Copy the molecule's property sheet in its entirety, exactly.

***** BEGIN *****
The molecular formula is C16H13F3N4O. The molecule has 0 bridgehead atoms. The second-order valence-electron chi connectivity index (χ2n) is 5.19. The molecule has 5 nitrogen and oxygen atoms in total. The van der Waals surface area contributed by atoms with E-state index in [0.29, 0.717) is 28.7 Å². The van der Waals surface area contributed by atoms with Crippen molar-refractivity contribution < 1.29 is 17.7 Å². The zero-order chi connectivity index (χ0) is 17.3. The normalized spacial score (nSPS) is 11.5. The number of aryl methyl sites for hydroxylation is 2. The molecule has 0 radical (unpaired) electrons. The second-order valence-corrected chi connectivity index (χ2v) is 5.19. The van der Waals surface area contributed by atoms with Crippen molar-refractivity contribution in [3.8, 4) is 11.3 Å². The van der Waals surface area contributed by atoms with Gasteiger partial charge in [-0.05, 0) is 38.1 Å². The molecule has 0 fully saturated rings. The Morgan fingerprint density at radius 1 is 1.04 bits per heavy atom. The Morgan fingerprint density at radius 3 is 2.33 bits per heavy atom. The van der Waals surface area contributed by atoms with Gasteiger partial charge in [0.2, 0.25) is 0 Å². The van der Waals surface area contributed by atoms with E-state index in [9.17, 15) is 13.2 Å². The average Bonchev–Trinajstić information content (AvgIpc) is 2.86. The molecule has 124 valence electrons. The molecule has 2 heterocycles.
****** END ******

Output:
The molecular formula is C16H13F3N4O. The molecule has 0 bridgehead atoms. The second-order valence-electron chi connectivity index (χ2n) is 5.19. The molecule has 5 nitrogen and oxygen atoms in total. The van der Waals surface area contributed by atoms with E-state index in [0.29, 0.717) is 28.7 Å². The van der Waals surface area contributed by atoms with Crippen molar-refractivity contribution < 1.29 is 17.7 Å². The zero-order chi connectivity index (χ0) is 17.3. The normalized spacial score (nSPS) is 11.5. The number of aryl methyl sites for hydroxylation is 2. The molecule has 0 radical (unpaired) electrons. The second-order valence-corrected chi connectivity index (χ2v) is 5.19. The van der Waals surface area contributed by atoms with Crippen molar-refractivity contribution in [3.8, 4) is 11.3 Å². The van der Waals surface area contributed by atoms with Gasteiger partial charge in [-0.05, 0) is 38.1 Å². The molecule has 0 fully saturated rings. The Morgan fingerprint density at radius 1 is 1.04 bits per heavy atom. The Morgan fingerprint density at radius 3 is 2.33 bits per heavy atom. The van der Waals surface area contributed by atoms with Gasteiger partial charge in [0.2, 0.25) is 0 Å². The van der Waals surface area contributed by atoms with E-state index in [9.17, 15) is 13.2 Å². The average Bonchev–Trinajstić information content (AvgIpc) is 2.86. The molecule has 124 valence electrons. The molecule has 2 heterocycles.